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Q&A #3886 |
From: Jeanne
(for Teacher2Teacher Service)
Date: May 15, 2000 at 19:56:01
Subject: Re: Applications of Complex Numbers in these fields: Elecrical Engineers & Physics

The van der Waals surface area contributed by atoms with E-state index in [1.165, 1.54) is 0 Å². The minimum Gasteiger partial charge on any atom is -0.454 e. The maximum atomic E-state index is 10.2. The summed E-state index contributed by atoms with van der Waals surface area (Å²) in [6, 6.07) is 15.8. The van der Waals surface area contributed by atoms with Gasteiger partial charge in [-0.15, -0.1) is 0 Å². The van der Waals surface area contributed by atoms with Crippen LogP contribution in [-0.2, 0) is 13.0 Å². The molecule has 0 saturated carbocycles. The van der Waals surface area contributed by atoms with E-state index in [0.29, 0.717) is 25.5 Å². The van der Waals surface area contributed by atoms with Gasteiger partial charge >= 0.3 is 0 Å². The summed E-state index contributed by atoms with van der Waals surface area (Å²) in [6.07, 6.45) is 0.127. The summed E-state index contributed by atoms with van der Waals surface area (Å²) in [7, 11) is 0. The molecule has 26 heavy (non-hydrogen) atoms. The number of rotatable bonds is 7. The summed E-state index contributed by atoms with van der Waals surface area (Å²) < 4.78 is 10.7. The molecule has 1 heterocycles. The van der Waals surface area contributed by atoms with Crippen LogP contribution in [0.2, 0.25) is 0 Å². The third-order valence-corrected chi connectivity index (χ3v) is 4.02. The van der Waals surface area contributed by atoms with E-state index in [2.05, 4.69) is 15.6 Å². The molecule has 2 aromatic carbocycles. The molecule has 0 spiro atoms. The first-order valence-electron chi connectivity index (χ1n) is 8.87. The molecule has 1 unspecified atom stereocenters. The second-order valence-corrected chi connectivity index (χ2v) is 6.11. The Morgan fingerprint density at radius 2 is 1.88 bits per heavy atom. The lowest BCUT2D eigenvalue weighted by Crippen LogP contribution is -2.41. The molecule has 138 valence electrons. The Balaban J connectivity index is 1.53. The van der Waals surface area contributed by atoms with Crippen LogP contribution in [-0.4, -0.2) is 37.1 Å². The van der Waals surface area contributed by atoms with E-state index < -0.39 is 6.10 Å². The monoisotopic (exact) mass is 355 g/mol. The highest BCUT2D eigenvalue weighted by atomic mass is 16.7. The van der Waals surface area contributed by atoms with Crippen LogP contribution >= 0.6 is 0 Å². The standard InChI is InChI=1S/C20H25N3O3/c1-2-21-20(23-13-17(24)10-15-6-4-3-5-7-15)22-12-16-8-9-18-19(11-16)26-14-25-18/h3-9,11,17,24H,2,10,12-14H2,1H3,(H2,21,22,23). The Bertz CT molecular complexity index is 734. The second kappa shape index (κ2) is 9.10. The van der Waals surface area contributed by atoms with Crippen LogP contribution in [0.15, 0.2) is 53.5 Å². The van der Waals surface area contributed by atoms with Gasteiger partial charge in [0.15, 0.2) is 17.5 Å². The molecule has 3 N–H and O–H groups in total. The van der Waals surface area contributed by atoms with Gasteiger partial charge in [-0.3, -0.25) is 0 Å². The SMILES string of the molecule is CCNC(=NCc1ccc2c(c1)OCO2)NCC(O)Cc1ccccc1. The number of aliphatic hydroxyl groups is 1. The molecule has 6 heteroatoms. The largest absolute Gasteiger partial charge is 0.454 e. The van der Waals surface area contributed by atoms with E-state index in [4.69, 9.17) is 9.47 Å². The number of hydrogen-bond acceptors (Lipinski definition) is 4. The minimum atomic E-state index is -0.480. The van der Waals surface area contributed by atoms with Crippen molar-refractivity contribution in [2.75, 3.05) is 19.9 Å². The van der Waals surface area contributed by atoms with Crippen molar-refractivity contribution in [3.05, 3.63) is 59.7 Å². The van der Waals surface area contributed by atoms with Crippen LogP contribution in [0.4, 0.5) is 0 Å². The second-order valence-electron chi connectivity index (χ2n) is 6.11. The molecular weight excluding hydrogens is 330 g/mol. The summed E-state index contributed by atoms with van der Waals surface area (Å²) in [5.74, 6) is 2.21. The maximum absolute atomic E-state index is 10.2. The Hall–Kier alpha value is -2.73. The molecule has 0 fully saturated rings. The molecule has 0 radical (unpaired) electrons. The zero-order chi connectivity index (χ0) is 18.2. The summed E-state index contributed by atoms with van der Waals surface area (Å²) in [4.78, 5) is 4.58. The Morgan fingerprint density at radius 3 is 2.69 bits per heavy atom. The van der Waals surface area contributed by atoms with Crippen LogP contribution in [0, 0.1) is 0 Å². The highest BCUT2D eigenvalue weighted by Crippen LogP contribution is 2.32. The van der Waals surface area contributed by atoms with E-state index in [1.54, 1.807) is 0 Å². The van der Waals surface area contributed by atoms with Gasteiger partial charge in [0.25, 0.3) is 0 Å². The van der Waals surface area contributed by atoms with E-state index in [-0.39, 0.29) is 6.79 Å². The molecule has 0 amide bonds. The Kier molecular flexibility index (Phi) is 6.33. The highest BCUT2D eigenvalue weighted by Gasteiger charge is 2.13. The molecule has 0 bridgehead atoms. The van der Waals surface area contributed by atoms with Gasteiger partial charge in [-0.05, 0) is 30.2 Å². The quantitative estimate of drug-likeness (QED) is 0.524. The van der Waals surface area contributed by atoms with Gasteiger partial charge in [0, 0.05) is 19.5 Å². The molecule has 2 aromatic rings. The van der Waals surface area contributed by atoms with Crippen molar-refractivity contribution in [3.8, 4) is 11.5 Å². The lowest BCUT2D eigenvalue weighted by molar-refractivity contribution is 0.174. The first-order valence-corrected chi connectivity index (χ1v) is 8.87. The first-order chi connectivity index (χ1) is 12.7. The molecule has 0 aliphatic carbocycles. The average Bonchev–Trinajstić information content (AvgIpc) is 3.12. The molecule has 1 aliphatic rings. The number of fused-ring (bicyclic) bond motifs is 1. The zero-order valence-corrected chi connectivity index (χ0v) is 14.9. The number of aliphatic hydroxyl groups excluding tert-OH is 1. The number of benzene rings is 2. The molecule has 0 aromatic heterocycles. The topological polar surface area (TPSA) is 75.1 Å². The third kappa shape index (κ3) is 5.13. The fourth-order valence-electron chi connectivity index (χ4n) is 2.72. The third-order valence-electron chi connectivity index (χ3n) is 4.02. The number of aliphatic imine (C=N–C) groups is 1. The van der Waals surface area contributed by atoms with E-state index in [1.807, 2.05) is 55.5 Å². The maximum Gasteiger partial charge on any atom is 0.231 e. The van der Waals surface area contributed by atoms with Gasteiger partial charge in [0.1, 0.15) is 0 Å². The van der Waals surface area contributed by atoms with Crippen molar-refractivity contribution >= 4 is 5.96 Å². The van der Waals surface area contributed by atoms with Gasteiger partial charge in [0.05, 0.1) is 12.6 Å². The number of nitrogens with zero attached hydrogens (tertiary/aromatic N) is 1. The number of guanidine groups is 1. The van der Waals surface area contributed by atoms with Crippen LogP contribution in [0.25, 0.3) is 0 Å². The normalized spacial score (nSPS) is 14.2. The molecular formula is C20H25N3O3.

I asked a friend of mine for some help with your question and received the following response. Her name is Dr. Evelyn Sylvia. She is a mathematics professor at the University of California, Davis. Her field of specialization is complex variables. Here's her response: "...I will offer a general description of the principle on which many of the applications of complex variables are built. They build on the power of mapping (graphing with complex functions) and the basic idea behind math modeling in general. I don't know of any web sites offhand. You might have your students do a Google search for the topic "Joukowski's curves" or "Joukowski's functions" or maybe "conformal mapping applications." There is a nice little book that I recently acquired (but have not yet read) that might offer some direction to the students. It is An Imaginary Tale The Story of "the square root of -1" by Paul J. Nahin (Princeton University Press, Princeton, NJ, 1998. It appears to an "i version" analog to the books The Story of e and The Story of pi. Chapter 5 of Nahin's book is on the Uses of Complex numbers and section 5.5 in titled "Complex Numbers in Electrical Engineering." The section after that describes "A Famous Electronic Circuit that Works Because of the square root of -1." A Brief General Description of the Idea Whether it be in Physics, Aerodynamical Engineering, or the host of other areas where complex variables is applied, the desire to model a real world phenomenon so that it can be studied is a common base on which the work is built. The word model here refers to describing or approximately describing the behavior with equations or sets of equations that have meaning. The reason why complex variables is so useful is that when we "graph" complex functions, because we have two dimensions (x,y) =x+iy going into two dimensions f(z)=u(z)+iv(z), we concentrate on graphing shapes into shapes. The key here is that we stick to what are "nice shapes" for the given functions. If you have been doing some playing with complex functions, try to figure out why I claim that the sector {(x,y): x^2 + y^2 <2 and x>0 and y < 0} is a nice shape for the function f(z)=z^2. Knowing what nice shapes go with certain functions is an important part of what is known as "conformal mapping applications." You don't have to figure out the answer to my question to understand the following. If we can map shapes into shapes that we want to work with then there are laws of physics (engineering, etc.) that allow us to use the formulas to calculate desired estimates for things being studied. Here is a nice "concrete" example. A completed airplane is really big and very heavy. When engineers and physicists design such things they build a model that is tested in a windtunnel to make sure that the "loaded" plane will take off before they build the real one. But before they build the model, they have to have a way of estimating the lift that will come from various parts of the plane. Well, imagine yourself cutting across the body of the plane; when you open it, you see something that is about a circle. It you slice the wing, the cross section looks something like a "squashed ellipse." It turns out that these are the nice curves for functions known as Joukowski's curves. The formulas can be used in other formulas to calculate the estimated lift. Then they have ways todetermine the collected effect. The information used helps them to design the model that is then built and tested in a wind tunnel. I was recently at Black Bird Park in Palmdale CA where they had the amazing Black Bird reconnaissance plane on display along with the 1/12 scale models that had been tested in wind tunnels. You might be able to find information about this park and the design of the plane on the Web." I hope this helps. -Jeanne, for the Teacher2Teacher service
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